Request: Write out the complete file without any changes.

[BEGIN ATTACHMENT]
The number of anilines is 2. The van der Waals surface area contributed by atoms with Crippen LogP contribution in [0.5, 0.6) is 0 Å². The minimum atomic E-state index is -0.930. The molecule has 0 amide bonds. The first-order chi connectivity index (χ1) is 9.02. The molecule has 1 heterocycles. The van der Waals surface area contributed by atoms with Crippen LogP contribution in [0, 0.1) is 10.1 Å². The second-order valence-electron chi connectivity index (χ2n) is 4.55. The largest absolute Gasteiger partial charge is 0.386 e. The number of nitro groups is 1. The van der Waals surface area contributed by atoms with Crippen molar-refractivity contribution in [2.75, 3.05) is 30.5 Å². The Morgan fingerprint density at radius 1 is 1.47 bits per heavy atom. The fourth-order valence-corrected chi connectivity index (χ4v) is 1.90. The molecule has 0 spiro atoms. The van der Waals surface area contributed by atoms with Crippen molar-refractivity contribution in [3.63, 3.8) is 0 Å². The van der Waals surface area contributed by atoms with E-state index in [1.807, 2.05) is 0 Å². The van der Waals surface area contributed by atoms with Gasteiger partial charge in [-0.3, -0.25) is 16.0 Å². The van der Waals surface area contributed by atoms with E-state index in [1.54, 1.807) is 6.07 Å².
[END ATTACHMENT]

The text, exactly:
The number of anilines is 2. The van der Waals surface area contributed by atoms with Crippen LogP contribution in [0.5, 0.6) is 0 Å². The minimum atomic E-state index is -0.930. The molecule has 0 amide bonds. The first-order chi connectivity index (χ1) is 9.02. The molecule has 1 heterocycles. The van der Waals surface area contributed by atoms with Crippen LogP contribution in [0, 0.1) is 10.1 Å². The second-order valence-electron chi connectivity index (χ2n) is 4.55. The largest absolute Gasteiger partial charge is 0.386 e. The number of nitro groups is 1. The van der Waals surface area contributed by atoms with Crippen molar-refractivity contribution in [2.75, 3.05) is 30.5 Å². The Morgan fingerprint density at radius 1 is 1.47 bits per heavy atom. The fourth-order valence-corrected chi connectivity index (χ4v) is 1.90. The molecule has 0 spiro atoms. The van der Waals surface area contributed by atoms with Crippen molar-refractivity contribution in [3.63, 3.8) is 0 Å². The van der Waals surface area contributed by atoms with E-state index in [1.807, 2.05) is 0 Å². The van der Waals surface area contributed by atoms with Gasteiger partial charge in [-0.3, -0.25) is 16.0 Å². The van der Waals surface area contributed by atoms with E-state index in [1.54, 1.807) is 6.07 Å².